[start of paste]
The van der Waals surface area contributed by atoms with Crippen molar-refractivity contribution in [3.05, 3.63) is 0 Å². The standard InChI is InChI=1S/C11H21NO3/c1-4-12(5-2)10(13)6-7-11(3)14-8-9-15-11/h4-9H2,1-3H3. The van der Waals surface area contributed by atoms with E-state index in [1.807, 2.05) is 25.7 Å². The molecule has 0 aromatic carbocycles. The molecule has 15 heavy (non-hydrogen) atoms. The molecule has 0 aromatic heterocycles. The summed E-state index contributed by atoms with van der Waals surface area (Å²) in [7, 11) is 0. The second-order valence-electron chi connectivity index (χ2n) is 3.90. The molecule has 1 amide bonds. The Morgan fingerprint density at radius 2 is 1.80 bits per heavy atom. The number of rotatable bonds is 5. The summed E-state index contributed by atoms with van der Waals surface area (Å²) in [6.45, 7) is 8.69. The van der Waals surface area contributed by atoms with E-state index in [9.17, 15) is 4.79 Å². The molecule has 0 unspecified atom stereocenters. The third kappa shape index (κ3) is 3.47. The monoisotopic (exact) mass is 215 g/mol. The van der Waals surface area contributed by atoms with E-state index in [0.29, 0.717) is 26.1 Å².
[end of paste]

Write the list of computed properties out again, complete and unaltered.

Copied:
The van der Waals surface area contributed by atoms with Crippen molar-refractivity contribution in [3.05, 3.63) is 0 Å². The standard InChI is InChI=1S/C11H21NO3/c1-4-12(5-2)10(13)6-7-11(3)14-8-9-15-11/h4-9H2,1-3H3. The van der Waals surface area contributed by atoms with E-state index in [1.807, 2.05) is 25.7 Å². The molecule has 0 aromatic carbocycles. The molecule has 15 heavy (non-hydrogen) atoms. The molecule has 0 aromatic heterocycles. The summed E-state index contributed by atoms with van der Waals surface area (Å²) in [7, 11) is 0. The second-order valence-electron chi connectivity index (χ2n) is 3.90. The molecule has 1 amide bonds. The Morgan fingerprint density at radius 2 is 1.80 bits per heavy atom. The number of rotatable bonds is 5. The summed E-state index contributed by atoms with van der Waals surface area (Å²) in [6.45, 7) is 8.69. The van der Waals surface area contributed by atoms with E-state index in [9.17, 15) is 4.79 Å². The molecule has 0 unspecified atom stereocenters. The third kappa shape index (κ3) is 3.47. The monoisotopic (exact) mass is 215 g/mol. The van der Waals surface area contributed by atoms with E-state index in [0.29, 0.717) is 26.1 Å².